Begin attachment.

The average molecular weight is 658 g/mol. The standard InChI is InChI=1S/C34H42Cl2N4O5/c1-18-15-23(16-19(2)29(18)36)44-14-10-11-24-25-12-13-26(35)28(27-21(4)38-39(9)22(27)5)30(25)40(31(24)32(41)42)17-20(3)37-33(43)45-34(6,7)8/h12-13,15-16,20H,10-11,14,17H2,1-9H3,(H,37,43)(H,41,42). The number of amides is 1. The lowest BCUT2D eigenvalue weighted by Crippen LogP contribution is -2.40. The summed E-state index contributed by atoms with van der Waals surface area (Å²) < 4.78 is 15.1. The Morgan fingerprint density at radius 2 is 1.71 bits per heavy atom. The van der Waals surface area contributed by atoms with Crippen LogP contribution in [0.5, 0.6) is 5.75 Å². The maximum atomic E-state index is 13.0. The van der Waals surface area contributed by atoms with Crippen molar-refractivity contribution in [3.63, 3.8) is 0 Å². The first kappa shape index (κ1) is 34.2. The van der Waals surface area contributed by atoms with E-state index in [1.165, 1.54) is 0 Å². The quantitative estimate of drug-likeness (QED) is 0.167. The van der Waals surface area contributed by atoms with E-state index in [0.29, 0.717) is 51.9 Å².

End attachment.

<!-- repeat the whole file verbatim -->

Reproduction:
The average molecular weight is 658 g/mol. The standard InChI is InChI=1S/C34H42Cl2N4O5/c1-18-15-23(16-19(2)29(18)36)44-14-10-11-24-25-12-13-26(35)28(27-21(4)38-39(9)22(27)5)30(25)40(31(24)32(41)42)17-20(3)37-33(43)45-34(6,7)8/h12-13,15-16,20H,10-11,14,17H2,1-9H3,(H,37,43)(H,41,42). The number of amides is 1. The lowest BCUT2D eigenvalue weighted by Crippen LogP contribution is -2.40. The summed E-state index contributed by atoms with van der Waals surface area (Å²) < 4.78 is 15.1. The Morgan fingerprint density at radius 2 is 1.71 bits per heavy atom. The van der Waals surface area contributed by atoms with Crippen LogP contribution in [0.5, 0.6) is 5.75 Å². The maximum atomic E-state index is 13.0. The van der Waals surface area contributed by atoms with Crippen molar-refractivity contribution in [3.63, 3.8) is 0 Å². The first kappa shape index (κ1) is 34.2. The van der Waals surface area contributed by atoms with E-state index in [1.165, 1.54) is 0 Å². The quantitative estimate of drug-likeness (QED) is 0.167. The van der Waals surface area contributed by atoms with E-state index in [0.29, 0.717) is 51.9 Å².